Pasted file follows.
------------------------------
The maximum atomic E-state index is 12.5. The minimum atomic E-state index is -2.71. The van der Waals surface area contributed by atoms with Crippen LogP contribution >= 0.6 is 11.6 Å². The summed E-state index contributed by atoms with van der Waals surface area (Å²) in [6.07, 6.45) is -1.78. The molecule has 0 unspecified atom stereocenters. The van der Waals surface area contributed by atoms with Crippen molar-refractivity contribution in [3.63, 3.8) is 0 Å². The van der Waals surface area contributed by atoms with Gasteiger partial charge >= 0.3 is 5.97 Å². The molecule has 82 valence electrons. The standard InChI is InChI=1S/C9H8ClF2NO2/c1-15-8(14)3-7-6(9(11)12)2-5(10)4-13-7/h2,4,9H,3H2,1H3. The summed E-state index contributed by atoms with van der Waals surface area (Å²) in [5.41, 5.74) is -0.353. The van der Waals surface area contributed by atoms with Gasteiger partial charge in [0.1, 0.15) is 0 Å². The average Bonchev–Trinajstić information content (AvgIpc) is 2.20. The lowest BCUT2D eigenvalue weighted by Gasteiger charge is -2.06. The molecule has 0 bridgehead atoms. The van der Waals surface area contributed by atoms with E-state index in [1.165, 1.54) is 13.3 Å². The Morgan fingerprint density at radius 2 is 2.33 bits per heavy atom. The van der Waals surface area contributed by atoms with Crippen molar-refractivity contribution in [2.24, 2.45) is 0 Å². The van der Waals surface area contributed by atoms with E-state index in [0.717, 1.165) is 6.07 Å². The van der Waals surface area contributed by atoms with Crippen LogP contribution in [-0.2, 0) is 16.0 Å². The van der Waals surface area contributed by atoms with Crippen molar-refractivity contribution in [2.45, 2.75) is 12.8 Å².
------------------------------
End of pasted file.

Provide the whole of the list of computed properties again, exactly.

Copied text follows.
The maximum atomic E-state index is 12.5. The minimum atomic E-state index is -2.71. The van der Waals surface area contributed by atoms with Crippen LogP contribution >= 0.6 is 11.6 Å². The summed E-state index contributed by atoms with van der Waals surface area (Å²) in [6.07, 6.45) is -1.78. The molecule has 0 unspecified atom stereocenters. The van der Waals surface area contributed by atoms with Crippen molar-refractivity contribution in [3.63, 3.8) is 0 Å². The van der Waals surface area contributed by atoms with Gasteiger partial charge >= 0.3 is 5.97 Å². The molecule has 82 valence electrons. The standard InChI is InChI=1S/C9H8ClF2NO2/c1-15-8(14)3-7-6(9(11)12)2-5(10)4-13-7/h2,4,9H,3H2,1H3. The summed E-state index contributed by atoms with van der Waals surface area (Å²) in [5.41, 5.74) is -0.353. The van der Waals surface area contributed by atoms with Gasteiger partial charge in [0.1, 0.15) is 0 Å². The average Bonchev–Trinajstić information content (AvgIpc) is 2.20. The lowest BCUT2D eigenvalue weighted by Gasteiger charge is -2.06. The molecule has 0 bridgehead atoms. The van der Waals surface area contributed by atoms with E-state index in [1.165, 1.54) is 13.3 Å². The Morgan fingerprint density at radius 2 is 2.33 bits per heavy atom. The van der Waals surface area contributed by atoms with Crippen molar-refractivity contribution in [2.24, 2.45) is 0 Å². The van der Waals surface area contributed by atoms with E-state index in [0.717, 1.165) is 6.07 Å². The van der Waals surface area contributed by atoms with Crippen LogP contribution in [-0.2, 0) is 16.0 Å². The van der Waals surface area contributed by atoms with Crippen molar-refractivity contribution in [2.45, 2.75) is 12.8 Å².